After two consecutive defeats, Barack Obama is under pressure to snatch a victory in South Carolina this week and restore badly needed momentum to his presidential campaign.
He should have it a little easier in South Carolina, where the electorate for the Democratic primary is overwhelmingly black. His campaign touches down in the capital Columbia today where there is traditional affection for Bill and Hillary Clinton. Mr Obama must now walk the fine line of appealing to African Americans to support the first viable black candidate for the White House, without making race a campaign issue and damaging his support in the rest of the country. Much of his success up to now has come from his ability to transcend race, appealing to white as well as black and other ethnic voters.
Things are different in the south. In South Carolina, between 30 per cent and 60 per cent of those voting Democrat may be black, and the same holds for Arkansas, Alabama, Tennessee and Georgia, all of which vote on 5 February.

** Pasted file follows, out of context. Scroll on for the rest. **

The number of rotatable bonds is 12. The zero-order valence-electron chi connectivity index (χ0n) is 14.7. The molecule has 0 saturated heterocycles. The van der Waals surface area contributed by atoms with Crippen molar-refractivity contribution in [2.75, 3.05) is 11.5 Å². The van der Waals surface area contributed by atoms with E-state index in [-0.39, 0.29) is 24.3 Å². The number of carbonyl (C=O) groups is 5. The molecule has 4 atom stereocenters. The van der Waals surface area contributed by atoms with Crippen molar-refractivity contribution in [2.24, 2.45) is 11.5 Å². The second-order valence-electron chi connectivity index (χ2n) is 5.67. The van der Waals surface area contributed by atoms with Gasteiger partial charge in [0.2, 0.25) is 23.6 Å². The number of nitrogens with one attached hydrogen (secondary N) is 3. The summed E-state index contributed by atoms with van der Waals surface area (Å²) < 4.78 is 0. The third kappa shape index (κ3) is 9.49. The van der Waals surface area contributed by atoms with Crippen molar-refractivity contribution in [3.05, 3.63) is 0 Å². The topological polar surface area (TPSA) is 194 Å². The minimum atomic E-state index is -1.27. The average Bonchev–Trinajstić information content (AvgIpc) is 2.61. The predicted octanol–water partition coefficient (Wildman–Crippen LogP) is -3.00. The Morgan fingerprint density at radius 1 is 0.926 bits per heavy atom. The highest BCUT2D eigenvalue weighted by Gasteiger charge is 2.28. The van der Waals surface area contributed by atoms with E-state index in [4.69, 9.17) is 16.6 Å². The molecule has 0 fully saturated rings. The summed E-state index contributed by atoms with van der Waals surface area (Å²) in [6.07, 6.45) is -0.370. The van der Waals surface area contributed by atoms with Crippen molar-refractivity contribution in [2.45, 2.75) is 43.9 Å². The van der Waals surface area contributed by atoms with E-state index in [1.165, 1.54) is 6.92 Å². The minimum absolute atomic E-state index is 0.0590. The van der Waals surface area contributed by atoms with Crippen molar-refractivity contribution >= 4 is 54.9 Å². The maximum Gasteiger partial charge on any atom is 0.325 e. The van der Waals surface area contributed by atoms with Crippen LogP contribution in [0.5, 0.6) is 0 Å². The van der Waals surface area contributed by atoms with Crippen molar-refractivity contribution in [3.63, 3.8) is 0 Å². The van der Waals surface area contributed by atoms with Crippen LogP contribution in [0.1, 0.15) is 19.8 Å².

Voter registration by blacks jumped in many districts across the south following his victory in Iowa. But after two defeats, in New Hampshire and now Nevada, Mr Obama has only a week of electioneering ahead of him to maintain the 10 per cent lead he is showing in the local polls. On black radio talk shows, beauty salons and churches across the south, the talk has suddenly turned to politics, with debates raging back and forth over whether to go with old loyalties or ride the wave of youthful enthusiasm behind Obama.
The Clinton campaign hopes that black voters have already forgiven her for some intemperate words about Mr Obama's youthful drug use. It is also banking on black women turning out to support her for being a woman attempting to break the last glass ceiling in US political life.
Many black politicians now face a dilemma of continuing to support the Clinton campaign – as promised – or voting with their hearts. Mr Obama's defeat in Nevada makes this choice all the more agonising.
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